Instance selection

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Instance selection (or dataset reduction, or dataset condensation) is an important data pre-processing step that can be applied in many machine learning (or data mining) tasks.[1] Approaches for instance selection can be applied for reducing the original dataset to a manageable volume, leading to a reduction of the computational resources that are necessary for performing the learning process. Algorithms of instance selection can also be applied for removing noisy instances, before applying learning algorithms. This step can improve the accuracy in classification problems.

Algorithm for instance selection should identify a subset of the total available data to achieve the original purpose of the data mining (or machine learning) application as if the whole data had been used. Considering this, the optimal outcome of IS would be the minimum data subset that can accomplish the same task with no performance loss, in comparison with the performance achieved when the task is performed using the whole available data. Therefore, every instance selection strategy should deal with a trade-off between the reduction rate of the dataset and the classification quality.

Instance selection algorithms[edit]

The literature provides several different algorithms for instance selection. They can be distinguished from each other according to several different criteria. Considering this, instance selection algorithms can be grouped in two main classes, according to what instances they select: algorithms that preserve the instances at the boundaries of classes and algorithms that preserve the internal instances of the classes. Within the category of algorithms that select instances at the boundaries it is possible to cite DROP3,[2] ICF[3] and LSBo.[4] On the other hand, within the category of algorithms that select internal instances, it is possible to mention ENN[5] and LSSm.[4] In general, algorithm such as ENN and LSSm are used for removing harmful (noisy) instances from the dataset. They do not reduce the data as the algorithms that select border instances, but they remove instances at the boundaries that have a negative impact on the data mining task. They can be used by other instance selection algorithms, as a filtering step. For example, the ENN algorithm is used by DROP3 as the first step, and the LSSm algorithm is used by LSBo.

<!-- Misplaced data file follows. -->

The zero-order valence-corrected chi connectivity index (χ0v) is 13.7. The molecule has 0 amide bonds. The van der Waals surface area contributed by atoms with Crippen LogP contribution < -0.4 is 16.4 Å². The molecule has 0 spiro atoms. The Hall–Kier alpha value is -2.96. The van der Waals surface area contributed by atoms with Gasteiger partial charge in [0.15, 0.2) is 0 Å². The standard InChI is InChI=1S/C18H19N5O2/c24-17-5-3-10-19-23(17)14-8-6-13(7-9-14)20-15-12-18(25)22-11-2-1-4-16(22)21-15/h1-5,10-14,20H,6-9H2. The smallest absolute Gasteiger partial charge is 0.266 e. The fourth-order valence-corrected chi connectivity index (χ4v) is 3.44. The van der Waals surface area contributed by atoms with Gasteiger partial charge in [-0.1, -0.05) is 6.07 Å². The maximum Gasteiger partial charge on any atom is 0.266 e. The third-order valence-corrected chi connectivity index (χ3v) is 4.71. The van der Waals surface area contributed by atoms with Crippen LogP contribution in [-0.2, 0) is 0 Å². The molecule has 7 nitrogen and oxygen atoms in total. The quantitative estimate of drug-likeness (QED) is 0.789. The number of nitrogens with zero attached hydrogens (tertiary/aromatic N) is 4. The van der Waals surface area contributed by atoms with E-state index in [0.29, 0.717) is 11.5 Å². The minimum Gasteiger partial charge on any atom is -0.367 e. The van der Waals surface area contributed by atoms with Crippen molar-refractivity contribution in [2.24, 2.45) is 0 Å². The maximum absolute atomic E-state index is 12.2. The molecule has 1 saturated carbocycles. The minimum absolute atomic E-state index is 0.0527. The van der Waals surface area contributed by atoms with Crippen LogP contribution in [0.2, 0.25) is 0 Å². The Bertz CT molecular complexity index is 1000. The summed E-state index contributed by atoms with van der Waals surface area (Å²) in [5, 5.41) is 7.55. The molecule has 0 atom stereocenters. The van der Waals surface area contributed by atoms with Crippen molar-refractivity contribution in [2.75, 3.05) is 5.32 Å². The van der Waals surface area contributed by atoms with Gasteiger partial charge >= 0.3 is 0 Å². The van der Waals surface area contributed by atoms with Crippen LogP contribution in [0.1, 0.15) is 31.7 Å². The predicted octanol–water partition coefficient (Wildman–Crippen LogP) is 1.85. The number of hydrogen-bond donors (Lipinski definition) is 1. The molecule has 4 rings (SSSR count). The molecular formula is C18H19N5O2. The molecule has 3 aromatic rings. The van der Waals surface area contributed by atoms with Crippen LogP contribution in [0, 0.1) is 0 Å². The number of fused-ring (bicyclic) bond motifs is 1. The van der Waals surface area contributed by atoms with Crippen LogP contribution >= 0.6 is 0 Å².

There is also another group of algorithms that adopt different selection criteria. For example, the algorithms LDIS,[6] CDIS[7] and XLDIS[8] select the densest instances in a given arbitrary neighborhood. The selected instances can include both, border and internal instances. The LDIS and CDIS algorithms are very simple and select subsets that are very representative of the original dataset. Besides that, since they search by the representative instances in each class separately, they are faster (in terms of time complexity and effective running time) than other algorithms, such as DROP3 and ICF.

Besides that, there is a third category of algorithms that, instead of selecting actual instances of the dataset, select prototypes (that can be synthetic instances). In this category it is possible to include PSSA,[9] PSDSP[10] and PSSP.[11] The three algorithms adopt the notion of spatial partition (a hyperrectangle) for identifying similar instances and extract prototypes for each set of similar instances. In general, these approaches can also be modified for selecting actual instances of the datasets. The algorithm ISDSP[11] adopts a similar approach for selecting actual instances (instead of prototypes).


  1. ^ S. García, J. Luengo, and F. Herrera, Data preprocessing in data mining. Springer, 2015.
  2. ^ D. R. Wilson and T. R. Martinez, Reduction techniques for instance-based learning algorithms, Machine learning, vol. 38, no. 3, pp. 257–286, 2000.
  3. ^ H. Brighton and C. Mellish, Advances in instance selection for instance-based learning algorithms, Data mining and knowledge discovery, vol. 6, no. 2, pp. 153–172, 2002.
  4. ^ a b E. Leyva, A. González, and R. Pérez, Three new instance selection methods based on local sets: A comparative study with several approaches from a bi-objective perspective, Pattern Recognition, vol. 48, no. 4, pp. 1523–1537, 2015.
  5. ^ D. L. Wilson, “Asymptotic properties of nearest neighbor rules using edited data,” Systems, Man and Cybernetics, IEEE Transactions on, no. 3, pp. 408–421, 1972.
  6. ^ Carbonera, Joel Luis, and Mara Abel. A density-based approach for instance selection. IEEE 27th International Conference on Tools with Artificial Intelligence (ICTAI), 2015.
  7. ^ Carbonera, Joel Luis, and Mara Abel. A novel density-based approach for instance selection. IEEE 28th International Conference on Tools with Artificial Intelligence (ICTAI), 2016.
  8. ^ Carbonera, Joel Luís (2017), "An Efficient Approach for Instance Selection", Big Data Analytics and Knowledge Discovery, Lecture Notes in Computer Science, 10440, Springer International Publishing, pp. 228–243, doi:10.1007/978-3-319-64283-3_17, ISBN 9783319642826
  9. ^ Carbonera, Joel Luís; Abel, Mara (2018), "An Efficient Prototype Selection Algorithm Based on Spatial Abstraction", Big Data Analytics and Knowledge Discovery, Springer International Publishing, pp. 177–192, doi:10.1007/978-3-319-98539-8_14, ISBN 9783319985381
  10. ^ Carbonera, Joel Luís; Abel, Mara (2018), "An Efficient Prototype Selection Algorithm Based on Dense Spatial Partitions", Artificial Intelligence and Soft Computing, Springer International Publishing, pp. 288–300, doi:10.1007/978-3-319-91262-2_26, ISBN 9783319912615
  11. ^ a b Carbonera, Joel Luis; Abel, Mara (November 2017). Efficient Prototype Selection Supported by Subspace Partitions. 2017 IEEE 29th International Conference on Tools with Artificial Intelligence (ICTAI). IEEE. doi:10.1109/ictai.2017.00142. ISBN 9781538638767.